Category archives: Movies

TIFF Trailers: Enough Said

I’m a big fan of Nicole Holofcener’s work. Please Give and Friends With Kids are both enjoyable films, with the latter being the only tolerable Jennifer Aniston role I’ve ever seen. She’s also directed some of my favourite episodes of Parks & Recreation… continue reading »

Dredd aims low, gets the job done

Dredd is a well-executed, if unexceptional, standard action movie. There are obvious similarities to The Raid, but Die Hard is an equally valid touchpoint. Dredd and his psychic partner alternate running, hiding, and shooting in a series of solid but uninspiring action sequences. continue reading

Coming Soon: The Toronto International Film Festival

The Toronto International Film Festival is kind of like Christmas if you love watching movies, standing in line, and not sleeping. Here are a few of the things I’m particularly looking forward to. continue reading

Midnight in Paris and the terrible power of nostalgia

Midnight in Paris marks a return to form for Woody Allen, but only partially. It has many of the hallmarks of a great Woody Allen film, but also the flaws of a filmmaker who didn’t bother to fully develop his ideas. Why is it receiving so much praise in spite of its significant flaws? continue reading

The Fake Oscars of 2012

It shouldn’t be a surprise at this point that my tastes rarely line up with the Oscars. I wasn’t offended last year when The King’s Speech won everything, but I was still disappointed that Black Swan was shut out aside from Natalie Portman’s inevitable win.

So before disappointment can set in, here are my picks for the best films & performances of 2011. continue reading

Carnage: The joys of watching people being horrible

If you’re the sort of person who insists on likeable characters in entertainment, Carnage might be the most unpleasant film you’ve ever seen. The characters are dishonest, hypocritical, condescending, arrogant, snide, antagonistic, and insulting. They begin the film with a mask of pleasantries covering their inner ugliness, but by the time the credits roll everyone has been exposed as a tremendous asshole. continue reading

Meek’s Cutoff’s: The wild, stoic, wandering west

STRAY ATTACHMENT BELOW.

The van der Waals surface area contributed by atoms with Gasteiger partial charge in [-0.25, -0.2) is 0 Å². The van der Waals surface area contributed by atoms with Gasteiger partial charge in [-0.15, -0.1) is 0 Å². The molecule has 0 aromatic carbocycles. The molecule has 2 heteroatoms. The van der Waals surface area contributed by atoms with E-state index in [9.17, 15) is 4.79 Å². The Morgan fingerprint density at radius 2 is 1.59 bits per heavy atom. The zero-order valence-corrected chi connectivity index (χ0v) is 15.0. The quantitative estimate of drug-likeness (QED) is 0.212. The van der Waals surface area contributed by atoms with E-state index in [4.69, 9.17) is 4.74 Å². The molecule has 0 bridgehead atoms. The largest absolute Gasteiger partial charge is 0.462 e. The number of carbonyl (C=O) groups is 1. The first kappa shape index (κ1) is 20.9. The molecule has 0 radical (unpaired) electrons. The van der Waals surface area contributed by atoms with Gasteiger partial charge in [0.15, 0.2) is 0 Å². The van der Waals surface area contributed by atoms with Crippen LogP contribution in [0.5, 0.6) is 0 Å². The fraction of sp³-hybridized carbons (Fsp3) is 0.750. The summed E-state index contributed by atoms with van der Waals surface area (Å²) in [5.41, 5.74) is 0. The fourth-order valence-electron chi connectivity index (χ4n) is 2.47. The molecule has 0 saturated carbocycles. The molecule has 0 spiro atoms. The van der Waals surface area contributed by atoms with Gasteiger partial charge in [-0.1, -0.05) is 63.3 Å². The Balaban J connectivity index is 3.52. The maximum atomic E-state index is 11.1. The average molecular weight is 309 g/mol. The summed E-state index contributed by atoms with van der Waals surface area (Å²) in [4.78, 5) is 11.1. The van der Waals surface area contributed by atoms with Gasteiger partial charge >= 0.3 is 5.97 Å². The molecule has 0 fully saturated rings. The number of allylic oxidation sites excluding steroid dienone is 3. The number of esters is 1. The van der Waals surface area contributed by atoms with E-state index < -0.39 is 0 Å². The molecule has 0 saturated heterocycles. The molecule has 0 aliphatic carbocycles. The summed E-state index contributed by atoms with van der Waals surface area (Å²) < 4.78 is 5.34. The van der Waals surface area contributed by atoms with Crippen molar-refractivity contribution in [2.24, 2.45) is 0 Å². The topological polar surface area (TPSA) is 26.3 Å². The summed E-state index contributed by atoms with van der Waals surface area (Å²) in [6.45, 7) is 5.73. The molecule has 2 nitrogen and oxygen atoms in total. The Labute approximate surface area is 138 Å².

It’s hard to say exactly when Meek’s Cutoff grips you, but before you know it a group of 19th-century settlers carefully easing their wagons down a steep hill is one of the most riveting scenes you can imagine. Everyone in the film feels real, and the stakes are impossibly high: If things go any more wrong, or don’t start to go right, people are going to die. continue reading

The Debt: Heroes, lies, guilt, and Nazis

The Debt begins by revealing one of its climactic scenes: A Nazi war criminal escapes from his Israeli captors, brutally assaulting one of them in the process. She recovers just in time to shoot him dead before he escapes into hiding forever. The event makes everyone a hero, as long as none of them talk about what really happened. continue reading

Reasons to be excited for TIFF

Is it possible to die from watching too many movies?

I’ve been pondering that question since I made decision to go to see 50 movies during the Toronto International Film Festival. I originally intended to go to 30, but then the 30 ticket package sold out – because I put it off too long – and I had to make a decision: Can I physically see 50 movies in 11 days? continue reading

Is Harry Potter the Most Useless Protagonist Ever?

Every good hero needs a little help from his friends sometimes. But there’s a fine line between “working well with others” and a pitiable amount of co-dependence, and Harry Potter often slides into the latter. He’s clearly meant to be… continue reading »

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